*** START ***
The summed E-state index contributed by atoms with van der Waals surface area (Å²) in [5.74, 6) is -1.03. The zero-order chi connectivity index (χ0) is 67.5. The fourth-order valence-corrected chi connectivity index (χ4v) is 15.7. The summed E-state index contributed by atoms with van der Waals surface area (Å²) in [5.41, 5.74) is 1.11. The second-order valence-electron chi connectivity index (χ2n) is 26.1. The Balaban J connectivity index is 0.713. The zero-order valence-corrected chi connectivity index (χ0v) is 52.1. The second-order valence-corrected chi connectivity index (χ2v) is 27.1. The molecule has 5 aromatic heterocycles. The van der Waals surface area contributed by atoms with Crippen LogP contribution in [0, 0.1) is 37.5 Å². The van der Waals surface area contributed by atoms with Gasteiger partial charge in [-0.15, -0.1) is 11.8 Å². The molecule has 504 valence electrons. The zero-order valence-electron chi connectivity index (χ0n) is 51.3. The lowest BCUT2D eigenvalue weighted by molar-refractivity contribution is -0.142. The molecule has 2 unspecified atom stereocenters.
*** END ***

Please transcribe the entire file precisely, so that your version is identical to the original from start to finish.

The summed E-state index contributed by atoms with van der Waals surface area (Å²) in [5.74, 6) is -1.03. The zero-order chi connectivity index (χ0) is 67.5. The fourth-order valence-corrected chi connectivity index (χ4v) is 15.7. The summed E-state index contributed by atoms with van der Waals surface area (Å²) in [5.41, 5.74) is 1.11. The second-order valence-electron chi connectivity index (χ2n) is 26.1. The Balaban J connectivity index is 0.713. The zero-order valence-corrected chi connectivity index (χ0v) is 52.1. The second-order valence-corrected chi connectivity index (χ2v) is 27.1. The molecule has 5 aromatic heterocycles. The van der Waals surface area contributed by atoms with Crippen LogP contribution in [0, 0.1) is 37.5 Å². The van der Waals surface area contributed by atoms with Gasteiger partial charge in [-0.15, -0.1) is 11.8 Å². The molecule has 504 valence electrons. The zero-order valence-electron chi connectivity index (χ0n) is 51.3. The lowest BCUT2D eigenvalue weighted by molar-refractivity contribution is -0.142. The molecule has 2 unspecified atom stereocenters.